Sunday, January 30, 2005

68.94 Miles

Part of a much longer dream...

I’m at my folk's house (but it’s not their waking world house). Things have been very stressful since Dad passed away and this visit isn’t going well. I snap at Mom about something and feel bad about it. She says it’s OK and I say, “I need to get out of here for a while.”

I decide to take their car and drive in to town. It’s a big, dark copper color Lincoln town car with a gray leather interior. I’m backing it out of a wide, three car, tudor style garage - like an old fashioned carriage house - with three arched garage doors. I can’t find the door opener button on the dashboard. Two of the doors are shut and the only one that’s open is blocked by my sister’s car - which ticks me off. I think, “Why on earth would she block the only open door?”

I somehow get the car out of the garage - don’t remember how - and I’m driving along a wooded lane with my friend Rick C. I can’t remember how he ended up in the car. We’re driving up a long hill on a hazy morning... not foggy, just hazy, spring sunlight. It’s a two lane parkway with a wide median... one lane for traffic going up, one lane for traffic coming down. We get about halfway up the hill and find a turnoff where you can turn around to come back down. I pull off to turn around and tell Rick that I’ll ride my bike from here - try to get in a nice bike ride. Somehow, my bike’s in the trunk, I'm wearing my helmet and bike togs, and Rick is gone. I’m going to meet him later at a bar downtown.

Riding down the hill is nice at first - it’s always more fun to coast down a long hill than to climb one. The road is smooth and newly paved in black asphalt. It’s slightly wet and shiny, like after a recent rain. But the road isn't slick and I’m peddling strong and fast. I round a curve to the right - banking deeply into a small town. Suddenly, the road is full of pedestrians and I slow down quickly to navigate around them. It’s like some sort of street fair or something.

Some guy on a bike has peddled up behind me, talking on his cell phone. I’m becoming annoyed with the crowd... it’s like people are completely blind to where they are and who’s around them. They’re oblivious to me and each other, wandering along, getting in the way. I’m especially annoyed with the guy on the cell phone. I tell him I do not want to hear his chatter. “Why are you talking on the phone while you ride?” I slow down and let him pass me.

As I leave the little town, the road opens up again and I’m able to enjoy the ride. I’m nearly at the bottom of the hill. I round another curve and find a covered gatehouse. I ride in. It’s old, wooden - like a covered bridge with heavy beams - and it smells nice, like cedar. There’s a small blue and yellow neon sign that says “Louisville Cycle Club.” On the other side of the gatehouse is a sort of open air shopping mall... lots of shops and other buildings connected to each other, rambling up the side of the hill.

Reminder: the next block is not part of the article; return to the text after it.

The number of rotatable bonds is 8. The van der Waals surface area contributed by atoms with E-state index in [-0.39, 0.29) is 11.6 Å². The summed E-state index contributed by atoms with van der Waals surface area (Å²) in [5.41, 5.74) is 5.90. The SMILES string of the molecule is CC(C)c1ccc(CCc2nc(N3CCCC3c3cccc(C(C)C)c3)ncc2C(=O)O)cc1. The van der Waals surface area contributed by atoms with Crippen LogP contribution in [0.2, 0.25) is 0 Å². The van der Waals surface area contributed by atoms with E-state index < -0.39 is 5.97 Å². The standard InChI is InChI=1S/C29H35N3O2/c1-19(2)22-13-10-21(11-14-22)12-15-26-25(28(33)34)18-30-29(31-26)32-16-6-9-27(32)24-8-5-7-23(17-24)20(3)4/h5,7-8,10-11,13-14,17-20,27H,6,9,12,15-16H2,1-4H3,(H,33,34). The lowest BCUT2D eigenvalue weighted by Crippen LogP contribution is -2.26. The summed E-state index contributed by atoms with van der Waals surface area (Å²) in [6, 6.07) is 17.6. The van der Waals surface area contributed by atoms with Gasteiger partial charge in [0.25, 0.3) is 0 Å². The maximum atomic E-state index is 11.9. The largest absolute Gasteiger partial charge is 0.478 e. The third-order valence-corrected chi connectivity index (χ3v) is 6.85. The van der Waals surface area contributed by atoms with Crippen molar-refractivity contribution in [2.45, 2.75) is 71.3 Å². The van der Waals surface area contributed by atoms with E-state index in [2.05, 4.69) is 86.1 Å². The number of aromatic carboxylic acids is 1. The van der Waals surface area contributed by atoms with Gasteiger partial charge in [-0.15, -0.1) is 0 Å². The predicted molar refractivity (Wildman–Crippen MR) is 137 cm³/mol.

My phone rings. It’s Rick. He tells me he’s in the old section of town, at the bar where we’re going to meet. “How’s your bike ride?”

“Pretty good,” I reply. I look down at my bike computer (a little odometer and clock, like the one on my waking world bike). I say, “I managed to get in about 70 miles... 68.94 miles. Where are you?”

“I’m up in the second tier.”

“OK, I’ll see you soon.”

I ride a little way back up the hill, along sidewalks in this mall, and into the lobby of a hospital. It’s a shortcut to the bar. I get a little lost riding in the plain beige corridors and ask a nurse for directions to an elevator. She points around a corner, where I find two elevators with glass walls looking out of the building. They’re impossibly fancy and modern, black leather airliner seats lining the glass walls. The other walls are red. The first elevator is full, so I ride into the second one.

My bike has disappeared and I sit in one of the black leather airline seats. There are a few other people in the elevator, including Rick. We start to descend and I say, “I HATE elevators. They scare me.” The elevator drops fast and I hold on tight. At the ground floor, the elevator makes a sharp, stomach wrenching turn and is suddenly moving horizontally along a curved pair of red metal tracks - like railroad tracks, but bigger. It occurs to me that this is more like a theme park ride than an elevator.

We get to the end of the ride and are deposited on an empty city street near a bus stop. The bar is only a few blocks away, but Rick wanders off with some girl he picked up in the elevator. She giggles a lot and I get the feeling that she's probably rather stupid. She has sandy blonde hair and wears a yellow and gray striped tube top.

I suddenly remember that I left the car up at the turnoff. I’ll need to ride back up the hill to retrieve it. I wonder where my bike is.

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